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Showing posts from January, 2016

Video Blog

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It’s about time!In fact it’s been over a year and a half since we have posted one of our travel videos.We have not lost our passion for creating a video documentary of our trip.We simply lost decent internet connectivity for a long time, and got WAY behind on our video editing.
To put some numbers behind the video process, it takes 20-40 hours of work for each 10-15min video we produce.50% of the time involves the visual graphics and audio scripting.That’s a lot of time.Can we shorten the process?Yes, but, I have an inherent fault…I tend to be a perfectionist and want the videos to be done to the best of my ability.I’m not a professional, but like to find ways to continually improve the quality and content of each video we produce.We’re documenting this for our family, and happen to have a large audience of followers enjoying this along with us.
So what can you expect for 2016?LOTS more videos.We are in process of sorting through our footage – over 20 hours in the past 18 months, and…

Squid...It's What's for Dinner

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Living in land-locked Colorado didn't lend itself to a lot of fresh seafood dinners.  Sure, we could feast on buffalo burgers, venison stew, or elk medallions, but pelagic fish cooked up at a Colorado restaurant could hardly be advertised as fresh.  And sushi?  That was just asking for trouble.  
On board, however, the sea has become our supermarket.  And fresh?  You can't get any fresher than hauling a tuna aboard and slicing off a piece of sashimi to nibble on while you fillet the rest.  Again, I will say, I'm not an adventurous eater, but I'm willing to try anything.  Well, sea turtle cooked in coconut milk?  No way.  (yes, this was offered to me on more than one occasion)  Okay, almost anything.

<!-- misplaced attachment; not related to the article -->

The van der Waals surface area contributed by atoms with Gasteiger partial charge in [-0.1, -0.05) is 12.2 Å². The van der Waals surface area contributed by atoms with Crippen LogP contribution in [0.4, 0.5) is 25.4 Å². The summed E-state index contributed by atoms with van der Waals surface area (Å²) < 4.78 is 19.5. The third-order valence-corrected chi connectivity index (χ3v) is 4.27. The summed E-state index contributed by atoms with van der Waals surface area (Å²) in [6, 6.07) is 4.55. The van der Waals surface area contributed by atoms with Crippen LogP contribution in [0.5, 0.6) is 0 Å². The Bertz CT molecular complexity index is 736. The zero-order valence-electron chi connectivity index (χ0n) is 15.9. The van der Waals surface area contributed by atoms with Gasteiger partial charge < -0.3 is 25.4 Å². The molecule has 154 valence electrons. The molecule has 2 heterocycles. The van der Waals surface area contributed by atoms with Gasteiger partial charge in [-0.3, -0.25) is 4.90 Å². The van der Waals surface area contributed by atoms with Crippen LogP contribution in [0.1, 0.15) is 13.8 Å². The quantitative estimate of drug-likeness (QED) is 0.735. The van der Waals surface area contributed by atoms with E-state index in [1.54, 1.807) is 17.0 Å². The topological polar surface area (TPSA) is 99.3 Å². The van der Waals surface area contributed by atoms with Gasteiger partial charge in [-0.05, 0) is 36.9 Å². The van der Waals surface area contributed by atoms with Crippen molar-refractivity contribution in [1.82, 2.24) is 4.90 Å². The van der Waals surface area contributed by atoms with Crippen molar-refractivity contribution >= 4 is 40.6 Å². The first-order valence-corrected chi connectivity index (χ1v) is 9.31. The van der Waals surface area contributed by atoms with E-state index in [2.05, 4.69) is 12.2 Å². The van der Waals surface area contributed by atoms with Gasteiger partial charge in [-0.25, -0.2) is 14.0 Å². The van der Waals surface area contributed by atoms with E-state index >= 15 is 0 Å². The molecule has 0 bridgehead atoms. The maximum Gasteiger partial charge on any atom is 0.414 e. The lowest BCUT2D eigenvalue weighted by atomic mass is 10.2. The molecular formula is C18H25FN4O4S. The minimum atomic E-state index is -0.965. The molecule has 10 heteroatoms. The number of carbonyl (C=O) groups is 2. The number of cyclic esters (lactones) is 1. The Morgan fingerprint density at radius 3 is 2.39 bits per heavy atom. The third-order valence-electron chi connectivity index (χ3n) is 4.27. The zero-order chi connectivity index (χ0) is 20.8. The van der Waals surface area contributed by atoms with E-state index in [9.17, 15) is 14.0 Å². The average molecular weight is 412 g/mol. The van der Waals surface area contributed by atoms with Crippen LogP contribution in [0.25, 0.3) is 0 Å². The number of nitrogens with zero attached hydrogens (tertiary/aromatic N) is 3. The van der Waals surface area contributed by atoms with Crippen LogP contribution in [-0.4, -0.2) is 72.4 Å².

Since visiting New Zealand, I have had my first tastes of raw oysters (not again... ever), steamed green-lipped mussels (yum!), and raw scallops (double yum!).  Our palates are adjusting as we travel to far away places and jump on the "eat local" bandwagon.  Fr…

Our Cruiser Christmas

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Has it really been four years since the day we officially became a cruising family?  It was Christmas Eve 2011 when Field Trip became our home.  While heavy bins and suitcases were moved from our storage unit in San Fernando, Argentina to the dock then onto the boat, I carefully kept track of one very important piece of luggage.  It wouldn’t quite feel like Christmas without it - a secret sack containing our tiny tree, stockings, ornaments, and wrapped gifts I’d kept hidden!  Somehow, even with all the change and transition, I wanted to hold tight to the joys and traditions of Christmas.  Since that night, we’ve celebrated four more Christmases.  One back in the states with family, one in Santa Marta, Colombia, and last year here in a very rainy New Zealand.  
How would we celebrate this year?  A few days prior, chatter started on the radio among our fellow family boats to coordinate a Christmas anchorage.  The ladies took final trips to the grocery store and last minute gift shopping…